Hot sauce in eyes, body slamming alleged during hazing at Iowa frat
Recently released documents from the University of Iowa detail alleged hazing and alcohol abuse that led to a campus ban of the Beta-Rho Chapter of the Kappa Sigma Fraternity.
According to a letter, sent to Paul Arnal, president of the chapter, university officials accused the fraternity of seven school code violations during six instances that took place in the fall of 2018.
The instances were detailed as follows:
-Placed the 2018 pledge class in a room and told them they needed to finish all the alcohol in the room, including bottles of hard liquor, cases of beer, and bottles of wine, in a small allotted amount of time. The majority of the 2018 pledge class consists of underage students.
-The 2018 pledge class was told to carry a book about the fraternity and not put it down. Alcohol was involved in this incident and members who did not comply with the requirements were put through a ritual known as “the gauntlet,” which included physical assault with the use of body-slamming and forcing members to fight through a wall of fraternity brothers.
-Members of the 2018 pledge class were told to arrive at 1:30 a.m. on November 2, 2018, and were put through activities and events including squirting hot sauce into new members eyes.
-Members of the 2018 pledge class were told that initiation would be in the spring and they would be required to arrive a week before classes begin to engage in "hell week" and they are not allowed to leave at any time.
-The chapter hosted a private party at Union bar on October 11, 2018, which was not an approved event.
-The chapter provided wristbands to potential new members to attend a FAC event, known as "The Jungle," at the Summit bar on September 11, 2018.
The document release comes on the heels of the UI's announcement, Thursday, that four fraternities, including Kappa Sigma, would not be allowed to operate on campus following an investigation into incidents involving hazing and alcohol.
The Delta Chi, Sigma Nu and Sigma Alpha Epsilon colony were the other three fraternities notified they would no longer be allowed to operate at Iowa. Their ban followed multiple alcohol-related violations, university officials said.
“Parents and families send their loved ones to the UI with the expectation that their safety, health, and well-being will be the top priority,” University of Iowa President J. Bruce Harreld said in a statement, Thursday. “These decisions honor that expectation.”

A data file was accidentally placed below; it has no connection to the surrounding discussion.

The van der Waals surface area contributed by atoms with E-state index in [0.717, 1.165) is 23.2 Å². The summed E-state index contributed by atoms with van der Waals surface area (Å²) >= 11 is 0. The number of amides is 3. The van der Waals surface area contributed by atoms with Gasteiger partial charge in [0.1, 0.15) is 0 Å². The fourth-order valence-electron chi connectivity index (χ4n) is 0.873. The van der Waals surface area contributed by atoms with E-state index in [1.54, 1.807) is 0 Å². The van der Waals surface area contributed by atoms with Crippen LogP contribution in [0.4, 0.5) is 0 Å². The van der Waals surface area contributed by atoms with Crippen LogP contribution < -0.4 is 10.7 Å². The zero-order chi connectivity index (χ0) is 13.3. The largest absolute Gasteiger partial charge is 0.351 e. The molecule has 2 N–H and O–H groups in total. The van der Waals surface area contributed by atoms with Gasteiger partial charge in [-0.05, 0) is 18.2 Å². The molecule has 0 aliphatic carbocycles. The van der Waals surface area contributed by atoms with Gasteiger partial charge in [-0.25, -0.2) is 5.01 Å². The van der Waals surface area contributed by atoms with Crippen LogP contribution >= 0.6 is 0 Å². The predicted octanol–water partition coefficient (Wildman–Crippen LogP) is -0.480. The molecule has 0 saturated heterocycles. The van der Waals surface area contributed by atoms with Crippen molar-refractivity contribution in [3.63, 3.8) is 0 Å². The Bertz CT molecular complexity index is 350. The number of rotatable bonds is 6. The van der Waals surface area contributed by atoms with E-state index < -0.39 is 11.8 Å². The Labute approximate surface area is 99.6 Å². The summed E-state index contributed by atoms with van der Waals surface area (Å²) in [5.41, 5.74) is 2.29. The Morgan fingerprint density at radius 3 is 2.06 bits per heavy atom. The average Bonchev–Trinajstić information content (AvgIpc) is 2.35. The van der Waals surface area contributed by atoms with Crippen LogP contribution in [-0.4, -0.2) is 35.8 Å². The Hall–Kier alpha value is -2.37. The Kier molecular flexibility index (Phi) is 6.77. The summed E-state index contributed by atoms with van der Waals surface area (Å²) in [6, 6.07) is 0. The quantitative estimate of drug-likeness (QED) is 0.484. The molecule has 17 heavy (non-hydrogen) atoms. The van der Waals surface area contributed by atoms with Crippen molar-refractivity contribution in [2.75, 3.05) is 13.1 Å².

The fraternities will not continue to operate as a recognized fraternity or a registered student organization. It means Iowa will no longer recognize the four fraternities and they will no longer receive the funding other student organizations do.
The Kappa Sigma International Fraternity went so far as to revoke the charter of the Beta-Rho chapter after the investigation confirmed violations of both university and international fraternity policies regarding alcohol and hazing.
The university said the decision to ban the four fraternities will affect about 400 students. Men will be allowed to live in the frat houses since they're privately-owned. New pledges will get a chance to pledge elsewhere.
The university also investigated nine other fraternities, placing six on probation and one on suspension.
*Phi Kappa Psi: There was not a preponderance of evidence to find the chapter responsible for allegations, including tailgates.
*Sigma Chi: There was not a preponderance of evidence to find the chapter responsible for allegations, including tailgates.
*Acacia: Placed on probation
*Beta Theta Pi: Placed on probation
*Pi Kappa Alpha: Placed on probation
*Pi Kappa Phi: Placed on probation
*Sigma Phi Epsilon: Placed on probation
*Sigma Pi: Placed on probation
*Phi Delta Theta: Placed on deferred suspension
Implementation of the approved recommendations will begin no later than spring 2019. Students have until January 11 to appeal the university's decision.
The Interfraternity Council (IFC) fraternities and Panhellenic Council (PHC) sororities banned alcohol at fraternity and sorority events after a student died off campus in 2017. Friends found Kamil Jackowski dead at their formal for Sigma Chi at Lake of the Ozarks. In October, the university opened an investigation into nine fraternities over alcohol use at tailgates.